Micelles. A lipid may be comprised in a micelle. A micelle is a cluster or aggregate of lipid compounds, generally in the form of a lipid monolayer, and may be prepared using any micelle producing protocol known to those of skill in the art (e.g., Canfield et al., 1990; E1-Gorab et al, 1973; Colloidal Surfactant, 1963; and Catalysis in Micellar and Macromolecular Systems, 1975, each incorporated herein by reference). For example, one or more lipids are typically made into a suspension in an organic solvent, the solvent is evaporated, the lipid is resuspended in an aqueous medium, sonicated and then centrifuged.

(v) Liposomes

In particular embodiments, a lipid comprises a liposome. A “liposome” is a generic term encompassing a variety of single and multilamellar lipid vehicles formed by the generation of enclosed lipid bilayers or aggregates. Liposomes may be characterized as having vesicular structures with a bilayer membrane, generally comprising a phospholipid, and an inner medium that generally comprises an aqueous composition.

A multilamellar liposome has multiple lipid layers separated by aqueous medium. They form spontaneously when lipids comprising phospholipids are suspended in an excess of aqueous solution. The lipid components undergo self-rearrangement before the formation of closed structures and entrap water and dissolved solutes between the lipid bilayers (Ghosh and Bachhawat, 1991). Lipophilic molecules or molecules with lipophilic regions may also dissolve in or associate with the lipid bilayer.

In certain less preferred embodiments, phospholipids from natural sources, such as egg or soybean phosphatidylcholine, brain phosphatidic acid, brain or plant phosphatidylinositol, heart cardiolipin and plant or bacterial phosphatidylethanolamine are preferably not used as the primary phosphatide, i.e., constituting 50% or more of the total phosphatide composition or a liposome, because of the instability and leakiness of the resulting liposomes.

In particular embodiments, a nucleic acid may be, for example, encapsulated in the aqueous interior of a liposome, interspersed within the lipid bilayer of a liposome, attached to a liposome via a linking molecule that is associated with both the liposome and the nucleic acid, entrapped in a liposome, complexed with a liposome, etc.

Making Liposomes. A liposome used according to the present invention can be made by different methods, as would be known to one of ordinary skill in the art. See, for example, Kaneda and Hoon (2001). Phospholipids can form a variety of structures other than liposomes when dispersed in water, depending on the molar ratio of lipid to water. At low ratios the liposome is the preferred structure.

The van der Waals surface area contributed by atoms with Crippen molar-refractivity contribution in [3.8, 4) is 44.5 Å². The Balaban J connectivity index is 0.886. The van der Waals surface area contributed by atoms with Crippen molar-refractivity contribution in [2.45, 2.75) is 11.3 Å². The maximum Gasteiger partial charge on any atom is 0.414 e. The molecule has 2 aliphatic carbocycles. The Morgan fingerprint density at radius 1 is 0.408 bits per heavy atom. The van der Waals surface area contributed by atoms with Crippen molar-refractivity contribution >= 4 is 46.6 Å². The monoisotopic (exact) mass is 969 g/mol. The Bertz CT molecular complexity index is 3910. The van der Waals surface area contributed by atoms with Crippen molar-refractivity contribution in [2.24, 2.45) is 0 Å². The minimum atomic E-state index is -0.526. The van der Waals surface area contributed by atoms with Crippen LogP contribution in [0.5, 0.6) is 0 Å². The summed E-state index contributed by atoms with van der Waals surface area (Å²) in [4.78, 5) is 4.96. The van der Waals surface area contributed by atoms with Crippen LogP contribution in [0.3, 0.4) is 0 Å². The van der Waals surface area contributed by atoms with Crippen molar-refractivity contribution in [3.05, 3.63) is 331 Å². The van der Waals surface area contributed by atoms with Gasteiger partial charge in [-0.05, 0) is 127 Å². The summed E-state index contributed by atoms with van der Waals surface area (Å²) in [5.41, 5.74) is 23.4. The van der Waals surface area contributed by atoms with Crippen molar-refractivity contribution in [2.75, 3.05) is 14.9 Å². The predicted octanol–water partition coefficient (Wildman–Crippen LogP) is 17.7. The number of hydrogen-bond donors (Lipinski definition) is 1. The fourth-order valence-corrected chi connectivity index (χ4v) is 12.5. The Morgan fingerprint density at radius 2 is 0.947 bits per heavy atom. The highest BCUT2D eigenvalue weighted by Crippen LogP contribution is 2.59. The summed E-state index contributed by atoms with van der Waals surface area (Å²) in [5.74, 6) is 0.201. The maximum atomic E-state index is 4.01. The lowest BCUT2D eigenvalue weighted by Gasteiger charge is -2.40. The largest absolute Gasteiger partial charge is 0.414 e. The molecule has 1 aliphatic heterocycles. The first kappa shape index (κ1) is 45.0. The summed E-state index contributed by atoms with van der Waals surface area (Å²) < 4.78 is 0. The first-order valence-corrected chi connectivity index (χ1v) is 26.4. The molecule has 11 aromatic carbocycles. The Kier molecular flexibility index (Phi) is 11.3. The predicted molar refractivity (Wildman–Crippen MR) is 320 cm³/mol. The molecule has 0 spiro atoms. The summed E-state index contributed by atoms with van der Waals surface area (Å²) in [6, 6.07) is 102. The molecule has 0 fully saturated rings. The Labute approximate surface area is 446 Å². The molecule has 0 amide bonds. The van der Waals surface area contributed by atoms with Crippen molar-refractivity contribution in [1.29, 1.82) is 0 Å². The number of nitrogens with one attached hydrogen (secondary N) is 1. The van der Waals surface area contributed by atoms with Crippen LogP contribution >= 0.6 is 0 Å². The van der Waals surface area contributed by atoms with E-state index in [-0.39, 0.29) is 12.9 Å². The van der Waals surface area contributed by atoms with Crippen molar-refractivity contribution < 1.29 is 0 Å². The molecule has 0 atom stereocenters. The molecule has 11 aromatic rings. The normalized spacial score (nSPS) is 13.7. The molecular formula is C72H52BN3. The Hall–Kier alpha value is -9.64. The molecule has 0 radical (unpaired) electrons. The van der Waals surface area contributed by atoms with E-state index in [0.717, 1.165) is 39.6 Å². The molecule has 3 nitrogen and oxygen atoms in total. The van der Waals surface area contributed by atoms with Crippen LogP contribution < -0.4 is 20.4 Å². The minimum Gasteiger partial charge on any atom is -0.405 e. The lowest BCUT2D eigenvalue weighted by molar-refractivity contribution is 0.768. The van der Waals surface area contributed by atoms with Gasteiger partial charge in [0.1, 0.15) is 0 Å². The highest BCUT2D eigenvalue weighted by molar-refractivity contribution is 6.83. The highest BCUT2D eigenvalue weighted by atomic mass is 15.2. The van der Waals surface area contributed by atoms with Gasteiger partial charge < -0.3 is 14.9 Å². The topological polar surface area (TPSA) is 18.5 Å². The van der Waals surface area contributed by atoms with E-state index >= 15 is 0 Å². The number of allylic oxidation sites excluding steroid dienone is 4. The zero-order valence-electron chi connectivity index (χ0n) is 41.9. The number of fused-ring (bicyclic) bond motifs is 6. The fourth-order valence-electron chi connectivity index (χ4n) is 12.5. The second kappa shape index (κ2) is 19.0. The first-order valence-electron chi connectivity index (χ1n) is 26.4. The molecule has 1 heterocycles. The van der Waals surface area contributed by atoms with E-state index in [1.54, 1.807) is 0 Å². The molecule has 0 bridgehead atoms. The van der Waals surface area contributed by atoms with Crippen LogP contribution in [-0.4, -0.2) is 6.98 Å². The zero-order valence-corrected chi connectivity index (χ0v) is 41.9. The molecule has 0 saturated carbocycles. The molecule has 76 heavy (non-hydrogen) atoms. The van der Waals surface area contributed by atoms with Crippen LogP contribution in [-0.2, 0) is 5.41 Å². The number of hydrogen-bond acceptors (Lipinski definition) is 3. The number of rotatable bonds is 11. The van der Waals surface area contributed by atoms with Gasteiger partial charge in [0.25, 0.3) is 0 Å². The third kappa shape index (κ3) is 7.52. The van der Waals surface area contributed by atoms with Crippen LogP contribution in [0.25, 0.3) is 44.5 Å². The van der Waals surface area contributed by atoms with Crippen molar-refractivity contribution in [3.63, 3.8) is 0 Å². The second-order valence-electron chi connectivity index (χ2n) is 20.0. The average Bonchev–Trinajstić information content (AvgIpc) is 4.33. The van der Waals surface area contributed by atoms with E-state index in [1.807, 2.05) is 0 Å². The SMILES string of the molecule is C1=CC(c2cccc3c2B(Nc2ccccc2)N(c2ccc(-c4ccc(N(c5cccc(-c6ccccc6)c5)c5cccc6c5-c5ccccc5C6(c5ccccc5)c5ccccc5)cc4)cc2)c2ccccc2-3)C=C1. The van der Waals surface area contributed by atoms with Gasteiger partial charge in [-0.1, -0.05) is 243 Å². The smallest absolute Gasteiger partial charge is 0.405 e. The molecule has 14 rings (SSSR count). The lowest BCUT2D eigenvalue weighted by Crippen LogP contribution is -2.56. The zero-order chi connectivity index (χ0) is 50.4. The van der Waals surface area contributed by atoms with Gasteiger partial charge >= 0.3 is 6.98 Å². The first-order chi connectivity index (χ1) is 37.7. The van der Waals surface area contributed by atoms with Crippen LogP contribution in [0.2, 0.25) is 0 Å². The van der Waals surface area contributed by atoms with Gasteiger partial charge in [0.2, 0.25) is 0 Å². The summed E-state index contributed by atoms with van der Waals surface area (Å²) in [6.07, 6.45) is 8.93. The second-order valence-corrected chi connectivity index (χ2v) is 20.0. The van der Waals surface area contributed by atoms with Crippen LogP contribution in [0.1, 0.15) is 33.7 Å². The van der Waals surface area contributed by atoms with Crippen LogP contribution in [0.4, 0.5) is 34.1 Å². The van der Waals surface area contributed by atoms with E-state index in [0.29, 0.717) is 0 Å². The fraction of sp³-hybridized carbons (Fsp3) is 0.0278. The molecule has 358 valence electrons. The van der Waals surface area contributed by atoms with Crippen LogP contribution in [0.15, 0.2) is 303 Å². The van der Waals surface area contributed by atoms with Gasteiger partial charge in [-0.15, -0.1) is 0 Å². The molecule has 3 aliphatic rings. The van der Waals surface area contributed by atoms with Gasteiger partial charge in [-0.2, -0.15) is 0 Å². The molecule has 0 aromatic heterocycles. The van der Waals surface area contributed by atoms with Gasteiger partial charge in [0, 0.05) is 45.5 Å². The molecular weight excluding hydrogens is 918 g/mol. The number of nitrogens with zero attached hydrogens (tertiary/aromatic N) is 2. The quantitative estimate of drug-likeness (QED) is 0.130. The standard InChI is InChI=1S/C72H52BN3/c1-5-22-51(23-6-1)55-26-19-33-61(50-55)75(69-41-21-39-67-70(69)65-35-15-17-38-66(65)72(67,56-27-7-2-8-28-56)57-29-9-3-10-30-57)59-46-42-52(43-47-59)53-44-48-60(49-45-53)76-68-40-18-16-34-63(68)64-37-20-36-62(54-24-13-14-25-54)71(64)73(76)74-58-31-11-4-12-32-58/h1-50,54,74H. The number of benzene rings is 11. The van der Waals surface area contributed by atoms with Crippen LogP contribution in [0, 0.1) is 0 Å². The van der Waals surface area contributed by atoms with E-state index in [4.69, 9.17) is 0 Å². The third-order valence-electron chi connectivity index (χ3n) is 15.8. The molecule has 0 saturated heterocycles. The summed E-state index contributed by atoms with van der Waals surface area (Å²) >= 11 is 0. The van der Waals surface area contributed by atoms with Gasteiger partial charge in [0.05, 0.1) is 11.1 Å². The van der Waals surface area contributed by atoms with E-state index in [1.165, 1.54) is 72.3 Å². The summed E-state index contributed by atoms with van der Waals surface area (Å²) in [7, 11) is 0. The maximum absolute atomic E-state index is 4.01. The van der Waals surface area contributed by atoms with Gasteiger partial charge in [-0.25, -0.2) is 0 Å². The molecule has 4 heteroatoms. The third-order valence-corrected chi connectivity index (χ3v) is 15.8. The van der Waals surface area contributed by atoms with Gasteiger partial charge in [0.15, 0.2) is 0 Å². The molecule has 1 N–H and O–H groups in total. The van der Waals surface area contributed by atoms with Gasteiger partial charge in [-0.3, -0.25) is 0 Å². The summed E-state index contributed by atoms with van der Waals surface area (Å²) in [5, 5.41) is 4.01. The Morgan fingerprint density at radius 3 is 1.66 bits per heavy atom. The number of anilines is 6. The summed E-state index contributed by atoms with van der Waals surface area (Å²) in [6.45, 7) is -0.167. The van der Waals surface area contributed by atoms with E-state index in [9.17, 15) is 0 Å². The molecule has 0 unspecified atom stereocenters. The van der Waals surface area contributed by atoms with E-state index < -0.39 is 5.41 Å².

For example, a phospholipid (Avanti Polar Lipids, Alabaster, Ala.), such as for example the neutral phospholipid dioleoylphosphatidylcholine (DOPC), is dissolved in tert-butanol. The lipid(s) is then mixed with the nucleic acid, and/or other component(s). Tween 20 is added to the lipid mixture such that Tween 20 is about 5% of the composition's weight. Excess tert-butanol is added to this mixture such that the volume of tert-butanol is at least 95%. The mixture is vortexed, frozen in a dry ice/acetone bath and lyophilized overnight. The lyophilized preparation is stored at −20° C. and can be used up to three months. When required the lyophilized liposomes are reconstituted in 0.9% saline. The average diameter of the particles obtained using Tween 20 for encapsulating the nucleic acid is about 0.7 to about 1.0 μm in diameter.

Alternatively, a liposome can be prepared by mixing lipids in a solvent in a container, e.g., a glass, pear-shaped flask. The container should have a volume ten-times greater than the volume of the expected suspension of liposomes. Using a rotary evaporator, the solvent is removed at approximately 40° C. under negative pressure. The solvent normally is removed within about 5 min. to 2 hours, depending on the desired volume of the liposomes. The composition can be dried further in a desiccator under vacuum. The dried lipids generally are discarded after about 1 week because of a tendency to deteriorate with time.